- TOP PLAYERSOffensePABLO S. TORRE | August 20, 2012
- TAMPA BAY buccaneersENEMY lines WHAT A RIVAL COACH SAYSJune 28, 2012
- Faces in the CrowdJune 11, 2001
There's a point on a violin, about two-thirds the distance from the top of the fingerboard to the base of the tailpiece, where violinmakers place the bridge, the wooden strut that supports the strings. If the bridge sits anywhere else, the strings won't feel true to the fingers of violinists.
If you were to ask Alfredo Primavera about the bridge of his life—his moment of truth, as it were—he might say it came on a fall day in 1971. Primavera is a product of the hardscrabble Italian-American neighborhoods of South Philadelphia. His father, Adolph, made violins in a shop just off Walnut Street, serving clients and holding court with friends who ranged from Ricardo Muti to Jack Benny.
Alfredo would play bass in a rock band to distance himself from the guys who ran with local gangs, but he need not have bothered. He was 6'2" and 240 pounds as a high school junior, so no one was going to mess with him much, at least not until he became an All-Public linebacker at South Philadelphia High. Then college football coaches started disrupting his life.
But Alfredo had already begun helping out in his father's shop, learning about diapasons and bridge heights and the rudiments of pegboxes and varnish polymerization. In the midst of his senior season, he was polishing an expensive violin, holding it in his hands—firmly, as one should—when its neck cracked. "It was from all that work in the weight room," Primavera says. "I'd lost all sensitivity in my fingers."
When that violin broke, Adolph forced Alfredo to choose between football and the family trade. So the guy they knew at the corner of 18th and Mifflin as Big Al quit the South Philly Rams at midseason and enrolled the next fall at his father's alma mater, the International School of Violinmaking in Cremona, the city on the Po River in Italy where the master, Antonio Stradivari, lived and worked. The school has conferred the title of maestro liutaio, or master lute-maker, on barely 200 people in its 46 years. Alfredo blitzed through the school in three years, married in 1977 (he and his Italian wife, Piera, have a son, Andrea, 4) and settled in Cremona.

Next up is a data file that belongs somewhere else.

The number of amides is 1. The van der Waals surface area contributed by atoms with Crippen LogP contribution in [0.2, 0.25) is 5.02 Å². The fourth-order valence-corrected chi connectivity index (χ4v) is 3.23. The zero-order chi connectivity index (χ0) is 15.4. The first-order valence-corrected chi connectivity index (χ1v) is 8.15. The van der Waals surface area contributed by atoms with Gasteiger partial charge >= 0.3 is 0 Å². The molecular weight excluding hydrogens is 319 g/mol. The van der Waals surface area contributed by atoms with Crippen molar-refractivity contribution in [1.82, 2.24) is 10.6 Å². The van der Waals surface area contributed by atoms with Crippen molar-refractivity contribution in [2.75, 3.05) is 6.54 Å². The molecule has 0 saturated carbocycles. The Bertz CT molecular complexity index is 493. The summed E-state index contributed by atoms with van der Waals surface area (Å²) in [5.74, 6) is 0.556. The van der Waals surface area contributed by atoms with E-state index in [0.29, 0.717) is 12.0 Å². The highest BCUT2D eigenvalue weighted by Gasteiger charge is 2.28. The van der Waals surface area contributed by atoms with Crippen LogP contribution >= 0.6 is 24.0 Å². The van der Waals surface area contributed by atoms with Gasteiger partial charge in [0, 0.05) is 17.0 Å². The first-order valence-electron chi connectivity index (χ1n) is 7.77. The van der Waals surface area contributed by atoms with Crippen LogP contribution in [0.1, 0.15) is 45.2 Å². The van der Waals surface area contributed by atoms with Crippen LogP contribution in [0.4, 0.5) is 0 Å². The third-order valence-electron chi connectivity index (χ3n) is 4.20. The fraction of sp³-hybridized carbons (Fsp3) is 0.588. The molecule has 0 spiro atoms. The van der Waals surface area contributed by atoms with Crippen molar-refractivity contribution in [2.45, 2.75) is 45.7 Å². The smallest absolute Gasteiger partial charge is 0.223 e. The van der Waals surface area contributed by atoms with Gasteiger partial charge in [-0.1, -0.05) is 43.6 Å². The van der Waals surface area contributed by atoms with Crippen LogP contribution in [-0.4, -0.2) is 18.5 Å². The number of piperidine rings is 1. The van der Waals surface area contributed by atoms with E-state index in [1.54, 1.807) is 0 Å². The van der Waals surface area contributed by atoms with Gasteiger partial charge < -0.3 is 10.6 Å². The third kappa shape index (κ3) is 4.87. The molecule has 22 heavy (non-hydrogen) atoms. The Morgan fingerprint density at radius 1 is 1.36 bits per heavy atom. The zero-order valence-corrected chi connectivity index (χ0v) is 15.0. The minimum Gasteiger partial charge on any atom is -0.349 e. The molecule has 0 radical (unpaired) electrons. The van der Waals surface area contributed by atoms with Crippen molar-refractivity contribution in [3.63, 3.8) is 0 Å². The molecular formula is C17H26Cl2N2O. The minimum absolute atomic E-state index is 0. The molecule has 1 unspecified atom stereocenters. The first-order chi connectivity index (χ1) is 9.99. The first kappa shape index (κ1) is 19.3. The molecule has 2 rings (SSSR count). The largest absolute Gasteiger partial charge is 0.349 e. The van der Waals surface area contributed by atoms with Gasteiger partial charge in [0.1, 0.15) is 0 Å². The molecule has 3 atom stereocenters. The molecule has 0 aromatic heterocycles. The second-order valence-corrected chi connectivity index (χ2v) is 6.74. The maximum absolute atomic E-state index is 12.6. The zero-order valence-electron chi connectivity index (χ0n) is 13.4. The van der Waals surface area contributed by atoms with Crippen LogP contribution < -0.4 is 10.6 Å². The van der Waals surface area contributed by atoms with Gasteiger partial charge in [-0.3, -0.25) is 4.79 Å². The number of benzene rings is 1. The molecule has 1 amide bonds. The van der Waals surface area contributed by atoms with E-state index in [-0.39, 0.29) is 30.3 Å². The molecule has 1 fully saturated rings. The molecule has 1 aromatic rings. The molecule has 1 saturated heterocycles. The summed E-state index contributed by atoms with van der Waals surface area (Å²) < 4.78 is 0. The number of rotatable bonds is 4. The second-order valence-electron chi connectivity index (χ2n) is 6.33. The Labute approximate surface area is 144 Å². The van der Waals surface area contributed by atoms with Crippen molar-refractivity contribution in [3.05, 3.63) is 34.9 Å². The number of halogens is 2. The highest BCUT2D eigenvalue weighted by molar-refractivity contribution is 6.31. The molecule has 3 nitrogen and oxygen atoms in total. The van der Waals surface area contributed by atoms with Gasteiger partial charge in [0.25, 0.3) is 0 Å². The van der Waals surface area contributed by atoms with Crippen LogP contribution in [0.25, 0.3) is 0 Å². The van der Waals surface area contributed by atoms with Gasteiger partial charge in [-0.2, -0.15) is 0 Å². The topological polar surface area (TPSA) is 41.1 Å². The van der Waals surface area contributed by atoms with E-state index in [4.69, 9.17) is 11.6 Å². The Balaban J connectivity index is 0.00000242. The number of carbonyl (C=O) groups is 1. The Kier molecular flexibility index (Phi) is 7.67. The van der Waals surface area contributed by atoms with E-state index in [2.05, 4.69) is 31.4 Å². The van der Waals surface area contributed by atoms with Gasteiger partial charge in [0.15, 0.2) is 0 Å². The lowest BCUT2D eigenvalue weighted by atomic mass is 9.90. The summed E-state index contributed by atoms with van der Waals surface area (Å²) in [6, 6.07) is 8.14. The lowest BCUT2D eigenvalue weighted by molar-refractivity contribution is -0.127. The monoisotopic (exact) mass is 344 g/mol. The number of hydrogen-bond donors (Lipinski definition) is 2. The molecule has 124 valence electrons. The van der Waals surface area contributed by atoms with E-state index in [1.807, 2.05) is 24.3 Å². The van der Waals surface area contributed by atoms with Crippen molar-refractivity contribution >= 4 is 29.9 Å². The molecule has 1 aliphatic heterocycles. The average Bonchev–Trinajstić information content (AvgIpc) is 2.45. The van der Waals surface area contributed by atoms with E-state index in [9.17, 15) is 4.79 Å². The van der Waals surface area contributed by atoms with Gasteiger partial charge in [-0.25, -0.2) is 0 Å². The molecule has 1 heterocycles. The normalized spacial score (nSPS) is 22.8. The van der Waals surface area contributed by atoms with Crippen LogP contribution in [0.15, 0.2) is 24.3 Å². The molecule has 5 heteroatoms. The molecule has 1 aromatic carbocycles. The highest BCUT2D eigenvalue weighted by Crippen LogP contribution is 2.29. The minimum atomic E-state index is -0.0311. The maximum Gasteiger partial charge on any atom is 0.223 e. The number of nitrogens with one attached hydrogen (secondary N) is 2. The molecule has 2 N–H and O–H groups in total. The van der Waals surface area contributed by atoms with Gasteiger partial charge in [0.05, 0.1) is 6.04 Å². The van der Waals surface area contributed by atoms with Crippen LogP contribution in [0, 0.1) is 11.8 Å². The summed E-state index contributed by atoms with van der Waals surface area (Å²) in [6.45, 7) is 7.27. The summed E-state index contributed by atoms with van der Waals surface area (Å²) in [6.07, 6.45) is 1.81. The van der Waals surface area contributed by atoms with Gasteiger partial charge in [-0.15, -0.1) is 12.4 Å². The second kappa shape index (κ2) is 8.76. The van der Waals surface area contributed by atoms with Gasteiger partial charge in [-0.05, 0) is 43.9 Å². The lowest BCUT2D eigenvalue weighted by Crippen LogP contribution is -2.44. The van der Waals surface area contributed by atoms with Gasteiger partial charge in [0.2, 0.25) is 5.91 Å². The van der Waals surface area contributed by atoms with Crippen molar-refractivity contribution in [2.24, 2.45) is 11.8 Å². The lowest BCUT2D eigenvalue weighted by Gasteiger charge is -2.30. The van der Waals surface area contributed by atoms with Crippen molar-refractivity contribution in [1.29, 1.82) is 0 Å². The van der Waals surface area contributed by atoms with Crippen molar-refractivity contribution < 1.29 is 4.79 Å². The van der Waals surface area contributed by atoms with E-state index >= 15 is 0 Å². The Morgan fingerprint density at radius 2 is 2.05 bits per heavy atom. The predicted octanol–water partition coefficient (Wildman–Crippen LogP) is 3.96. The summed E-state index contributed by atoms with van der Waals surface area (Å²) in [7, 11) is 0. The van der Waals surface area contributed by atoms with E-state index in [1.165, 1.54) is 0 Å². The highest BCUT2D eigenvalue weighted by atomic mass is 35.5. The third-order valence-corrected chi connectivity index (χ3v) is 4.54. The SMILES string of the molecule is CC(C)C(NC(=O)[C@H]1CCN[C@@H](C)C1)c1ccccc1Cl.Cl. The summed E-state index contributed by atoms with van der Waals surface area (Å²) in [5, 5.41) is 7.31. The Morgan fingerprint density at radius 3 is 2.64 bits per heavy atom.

Today Primavera is 30, a broad framed man with a soft manner and a wide, hospitable face. He still speaks English with long, puckered Philadelphia "o's," and his Italian has American cadences. But go back to the 17th century and you'll find a Primavera who conducted at La Scala. In the mid-19th century, Peter Primavera, a furnituremaker from Abruzzi, dabbled in violins. Since then, six generations of Primaveras have fixed or fashioned fiddles on both sides of the Atlantic. The most recent is Alfredo himself, whose workshop is said to be one of the most respected and prosperous in Cremona.
While Alfredo was establishing himself in Cremona, football began catching on in Italy. Not soccer, paisans, but il football americano or, as it's also known, spaghetti football. Primavera has become the sport's Giovanni Appleseed, introducing the game to countless kids and coaching the Cremona Steel Tigers, a lovably inept team in Italy's fledgling B league. "Violinmaking is like a religion," he says. "Fortunately there was no football here when I came over, so I could dedicate myself to my instruments."
Primavera still does, taking three months to complete a violin, from cutting the wood to applying the last of 35 coats of varnish. He won't use wood unless he has seasoned it himself for at least five summers in Lombardy's invigorating sunshine. In an average year he'll turn out 25 instruments, selling them for an average of $5,000.
And he's at the center of a lively debate about his craft that has divided Cremona's 50 or so violinmakers. On one side are the proponents of il metodo classico, the classical method of violinmaking that Stradivari used. Perhaps 15% of the town's fiddles are produced this way, in which wood is molded around a form. It's a painstaking process, but gives each instrument a distinctive character. One classiciste vows he'd sooner take up plumbing than change his ways.
But most of the maestri di liuteria in Cremona and elsewhere use the so-called metodo francese, or French method, which emphasizes precision over individuality. Backs and fronts are cut from exact patterns and carefully fastened together. Adherents of the French method can turn out twice as many instruments as their classico counterparts.